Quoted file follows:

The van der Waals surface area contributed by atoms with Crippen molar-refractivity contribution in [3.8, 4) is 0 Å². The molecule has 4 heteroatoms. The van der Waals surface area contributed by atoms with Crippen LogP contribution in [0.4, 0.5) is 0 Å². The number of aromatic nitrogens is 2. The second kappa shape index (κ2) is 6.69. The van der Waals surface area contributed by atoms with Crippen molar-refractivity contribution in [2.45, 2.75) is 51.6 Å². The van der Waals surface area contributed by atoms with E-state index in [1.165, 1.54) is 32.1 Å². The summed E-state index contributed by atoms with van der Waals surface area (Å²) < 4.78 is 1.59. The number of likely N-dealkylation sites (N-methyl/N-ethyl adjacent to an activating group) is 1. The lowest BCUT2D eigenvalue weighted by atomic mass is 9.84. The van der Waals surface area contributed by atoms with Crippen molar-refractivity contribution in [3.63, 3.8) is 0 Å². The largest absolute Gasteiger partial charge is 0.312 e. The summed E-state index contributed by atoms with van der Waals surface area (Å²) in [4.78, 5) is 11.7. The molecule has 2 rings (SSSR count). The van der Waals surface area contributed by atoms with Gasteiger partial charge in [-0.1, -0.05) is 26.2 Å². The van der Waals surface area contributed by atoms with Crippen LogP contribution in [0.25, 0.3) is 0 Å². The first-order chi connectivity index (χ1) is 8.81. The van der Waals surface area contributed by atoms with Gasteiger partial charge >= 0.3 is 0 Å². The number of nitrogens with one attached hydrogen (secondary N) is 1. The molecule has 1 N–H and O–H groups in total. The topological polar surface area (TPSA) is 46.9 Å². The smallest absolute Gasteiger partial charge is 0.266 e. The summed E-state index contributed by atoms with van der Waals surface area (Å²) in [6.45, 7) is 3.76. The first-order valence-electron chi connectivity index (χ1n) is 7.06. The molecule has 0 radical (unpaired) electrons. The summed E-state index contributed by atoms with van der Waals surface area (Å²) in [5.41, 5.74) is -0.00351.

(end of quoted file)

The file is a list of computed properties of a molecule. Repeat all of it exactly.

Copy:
The van der Waals surface area contributed by atoms with Crippen molar-refractivity contribution in [3.8, 4) is 0 Å². The molecule has 4 heteroatoms. The van der Waals surface area contributed by atoms with Crippen LogP contribution in [0.4, 0.5) is 0 Å². The number of aromatic nitrogens is 2. The second kappa shape index (κ2) is 6.69. The van der Waals surface area contributed by atoms with Crippen molar-refractivity contribution in [2.45, 2.75) is 51.6 Å². The van der Waals surface area contributed by atoms with E-state index in [1.165, 1.54) is 32.1 Å². The summed E-state index contributed by atoms with van der Waals surface area (Å²) < 4.78 is 1.59. The number of likely N-dealkylation sites (N-methyl/N-ethyl adjacent to an activating group) is 1. The lowest BCUT2D eigenvalue weighted by atomic mass is 9.84. The van der Waals surface area contributed by atoms with Crippen molar-refractivity contribution in [3.63, 3.8) is 0 Å². The largest absolute Gasteiger partial charge is 0.312 e. The summed E-state index contributed by atoms with van der Waals surface area (Å²) in [4.78, 5) is 11.7. The molecule has 2 rings (SSSR count). The van der Waals surface area contributed by atoms with Gasteiger partial charge in [-0.1, -0.05) is 26.2 Å². The van der Waals surface area contributed by atoms with Crippen LogP contribution in [0.25, 0.3) is 0 Å². The first-order chi connectivity index (χ1) is 8.81. The van der Waals surface area contributed by atoms with Gasteiger partial charge >= 0.3 is 0 Å². The number of nitrogens with one attached hydrogen (secondary N) is 1. The molecule has 1 N–H and O–H groups in total. The topological polar surface area (TPSA) is 46.9 Å². The smallest absolute Gasteiger partial charge is 0.266 e. The summed E-state index contributed by atoms with van der Waals surface area (Å²) in [6.45, 7) is 3.76. The first-order valence-electron chi connectivity index (χ1n) is 7.06. The molecule has 0 radical (unpaired) electrons. The summed E-state index contributed by atoms with van der Waals surface area (Å²) in [5.41, 5.74) is -0.00351.